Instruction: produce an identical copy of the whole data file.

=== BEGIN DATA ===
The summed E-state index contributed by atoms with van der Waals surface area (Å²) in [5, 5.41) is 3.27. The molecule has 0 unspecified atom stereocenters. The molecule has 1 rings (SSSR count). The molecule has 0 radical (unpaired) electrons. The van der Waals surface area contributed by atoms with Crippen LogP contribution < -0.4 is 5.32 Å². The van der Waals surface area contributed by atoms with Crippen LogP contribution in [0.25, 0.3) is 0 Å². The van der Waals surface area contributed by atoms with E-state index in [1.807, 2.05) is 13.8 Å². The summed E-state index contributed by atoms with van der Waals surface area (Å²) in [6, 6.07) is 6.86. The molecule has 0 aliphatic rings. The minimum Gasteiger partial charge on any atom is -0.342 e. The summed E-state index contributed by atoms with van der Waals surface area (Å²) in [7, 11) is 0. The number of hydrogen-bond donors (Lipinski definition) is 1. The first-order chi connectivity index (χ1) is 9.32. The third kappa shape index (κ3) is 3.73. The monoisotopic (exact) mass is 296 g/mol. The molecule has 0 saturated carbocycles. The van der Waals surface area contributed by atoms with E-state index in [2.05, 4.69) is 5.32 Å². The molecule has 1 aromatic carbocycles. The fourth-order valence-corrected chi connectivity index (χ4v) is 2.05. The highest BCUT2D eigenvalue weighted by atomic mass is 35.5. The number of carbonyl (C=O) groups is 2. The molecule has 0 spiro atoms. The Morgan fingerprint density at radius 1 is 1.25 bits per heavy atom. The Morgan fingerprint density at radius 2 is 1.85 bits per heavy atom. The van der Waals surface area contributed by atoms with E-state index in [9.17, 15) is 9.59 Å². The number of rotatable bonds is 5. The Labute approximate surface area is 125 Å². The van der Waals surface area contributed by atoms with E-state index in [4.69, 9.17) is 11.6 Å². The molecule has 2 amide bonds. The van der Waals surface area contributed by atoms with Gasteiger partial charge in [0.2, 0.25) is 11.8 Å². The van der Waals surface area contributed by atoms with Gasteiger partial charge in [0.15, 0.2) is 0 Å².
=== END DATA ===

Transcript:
The summed E-state index contributed by atoms with van der Waals surface area (Å²) in [5, 5.41) is 3.27. The molecule has 0 unspecified atom stereocenters. The molecule has 1 rings (SSSR count). The molecule has 0 radical (unpaired) electrons. The van der Waals surface area contributed by atoms with Crippen LogP contribution < -0.4 is 5.32 Å². The van der Waals surface area contributed by atoms with Crippen LogP contribution in [0.25, 0.3) is 0 Å². The van der Waals surface area contributed by atoms with E-state index in [1.807, 2.05) is 13.8 Å². The summed E-state index contributed by atoms with van der Waals surface area (Å²) in [6, 6.07) is 6.86. The molecule has 0 aliphatic rings. The minimum Gasteiger partial charge on any atom is -0.342 e. The summed E-state index contributed by atoms with van der Waals surface area (Å²) in [7, 11) is 0. The number of hydrogen-bond donors (Lipinski definition) is 1. The first-order chi connectivity index (χ1) is 9.32. The third kappa shape index (κ3) is 3.73. The monoisotopic (exact) mass is 296 g/mol. The molecule has 0 saturated carbocycles. The van der Waals surface area contributed by atoms with E-state index in [2.05, 4.69) is 5.32 Å². The molecule has 1 aromatic carbocycles. The fourth-order valence-corrected chi connectivity index (χ4v) is 2.05. The highest BCUT2D eigenvalue weighted by atomic mass is 35.5. The number of carbonyl (C=O) groups is 2. The molecule has 0 spiro atoms. The Morgan fingerprint density at radius 1 is 1.25 bits per heavy atom. The Morgan fingerprint density at radius 2 is 1.85 bits per heavy atom. The van der Waals surface area contributed by atoms with E-state index in [9.17, 15) is 9.59 Å². The number of rotatable bonds is 5. The Labute approximate surface area is 125 Å². The van der Waals surface area contributed by atoms with E-state index in [4.69, 9.17) is 11.6 Å². The molecule has 2 amide bonds. The van der Waals surface area contributed by atoms with Gasteiger partial charge in [0.2, 0.25) is 11.8 Å². The van der Waals surface area contributed by atoms with Gasteiger partial charge in [0.15, 0.2) is 0 Å².